"A few states in America are good to take the initiative and try something out," said former President Jimmy Carter.
Former President Jimmy Carter expressed his approval of marijuana legalization at a forum on Tuesday.
“I’m in favor of it. I think it’s OK,” Carter said. He praised states where the drug has already been legalized–Colorado and Washington State–adding, “I don’t think it’s going to happen in Georgia yet.”
Carter’s position on marijuana should not come as a great surprise. On this issue, the former president has been relatively liberal from the start; he advocated for the decriminalization of marijuana during his tenure as president, and addressed the matter in a message to Congress in 1977 :
“Marijuana continues to be an emotional and controversial issue. After four decades, efforts to discourage its use with stringent laws have still not been successful. More than 45 million Americans have tried marijuana and an estimated 11 million are regular users. Penalties against possession of a drug should not be more damaging to an individual than the use of the drug itself; and where they are, they should be changed. Nowhere is this more clear than in the laws against possession of marijuana in private for personal use.”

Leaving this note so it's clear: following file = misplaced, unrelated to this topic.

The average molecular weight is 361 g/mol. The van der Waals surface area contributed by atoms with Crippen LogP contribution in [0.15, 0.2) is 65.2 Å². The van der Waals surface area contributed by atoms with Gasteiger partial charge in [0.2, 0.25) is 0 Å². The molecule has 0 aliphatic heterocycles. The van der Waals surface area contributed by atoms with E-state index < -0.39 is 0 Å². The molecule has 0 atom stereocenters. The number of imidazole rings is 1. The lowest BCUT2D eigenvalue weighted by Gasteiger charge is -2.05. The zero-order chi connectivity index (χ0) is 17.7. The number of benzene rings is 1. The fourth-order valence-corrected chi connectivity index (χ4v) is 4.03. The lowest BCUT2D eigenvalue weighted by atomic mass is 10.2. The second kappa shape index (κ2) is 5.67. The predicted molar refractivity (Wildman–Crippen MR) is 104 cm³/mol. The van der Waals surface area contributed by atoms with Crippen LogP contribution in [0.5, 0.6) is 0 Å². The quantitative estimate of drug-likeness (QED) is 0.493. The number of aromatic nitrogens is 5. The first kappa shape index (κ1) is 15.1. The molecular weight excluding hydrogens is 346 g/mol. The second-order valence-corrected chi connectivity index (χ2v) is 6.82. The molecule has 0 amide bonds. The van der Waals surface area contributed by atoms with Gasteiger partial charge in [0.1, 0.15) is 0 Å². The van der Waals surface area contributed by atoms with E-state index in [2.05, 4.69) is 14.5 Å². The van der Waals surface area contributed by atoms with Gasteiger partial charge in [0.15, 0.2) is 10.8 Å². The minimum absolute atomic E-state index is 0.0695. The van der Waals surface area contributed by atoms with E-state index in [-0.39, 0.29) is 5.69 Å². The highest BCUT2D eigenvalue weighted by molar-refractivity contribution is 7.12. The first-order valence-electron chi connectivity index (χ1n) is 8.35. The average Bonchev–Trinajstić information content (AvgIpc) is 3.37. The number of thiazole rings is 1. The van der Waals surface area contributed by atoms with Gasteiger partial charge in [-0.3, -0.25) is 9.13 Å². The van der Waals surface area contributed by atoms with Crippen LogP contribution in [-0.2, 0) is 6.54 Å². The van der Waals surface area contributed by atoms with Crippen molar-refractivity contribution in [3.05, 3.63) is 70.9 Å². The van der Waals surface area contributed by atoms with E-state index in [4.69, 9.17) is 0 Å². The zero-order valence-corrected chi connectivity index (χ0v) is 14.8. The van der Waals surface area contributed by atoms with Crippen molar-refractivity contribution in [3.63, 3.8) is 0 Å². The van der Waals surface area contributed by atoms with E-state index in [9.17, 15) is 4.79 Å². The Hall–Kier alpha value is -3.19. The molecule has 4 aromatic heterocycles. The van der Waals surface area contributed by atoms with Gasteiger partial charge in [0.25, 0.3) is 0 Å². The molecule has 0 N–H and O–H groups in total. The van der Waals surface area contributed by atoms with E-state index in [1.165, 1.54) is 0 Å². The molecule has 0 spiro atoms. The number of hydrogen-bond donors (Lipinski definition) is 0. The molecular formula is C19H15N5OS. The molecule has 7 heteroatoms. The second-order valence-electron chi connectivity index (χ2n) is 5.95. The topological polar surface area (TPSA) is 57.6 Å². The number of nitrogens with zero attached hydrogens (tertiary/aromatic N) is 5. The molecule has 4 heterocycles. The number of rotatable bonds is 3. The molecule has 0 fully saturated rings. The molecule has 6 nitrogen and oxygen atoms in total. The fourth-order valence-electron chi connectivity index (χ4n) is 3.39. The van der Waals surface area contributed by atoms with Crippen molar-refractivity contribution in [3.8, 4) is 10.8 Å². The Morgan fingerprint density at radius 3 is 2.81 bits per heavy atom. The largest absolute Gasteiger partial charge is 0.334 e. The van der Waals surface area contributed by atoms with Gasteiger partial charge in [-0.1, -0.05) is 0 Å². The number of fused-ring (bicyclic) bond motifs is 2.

At the time Carter did not support legalization, and even went on in the same speech to discourage Americans from smoking marijuana. But he supported “legislation amending Federal law to eliminate all Federal criminal penalties for the possession of up to one ounce of marijuana.”
Thirty-five years later, marijuana is still federally criminalized under the Interstate Commerce Clause, and is classified as a Schedule I drug–alongside heroin and MDMA–meaning it has a high potential for abuse and no acceptable medical use.
Yet it’s Carter’s views, not those of the federal government, which are more in line with a majority of Americans today. As Lawrence O’Donnell reported on The Last Word in November, a recent Gallup poll found that 50% of Americans supported pot legalization, to 46% opposed. This is a major shift in public opinion from the 84% who opposed legalization in 1969.
“A few states in America are good to take the initiative and try something out,” Carter said Tuesday. “That’s the way our country has developed over the last two hundred years, is by a few states being kind of experiment stations.”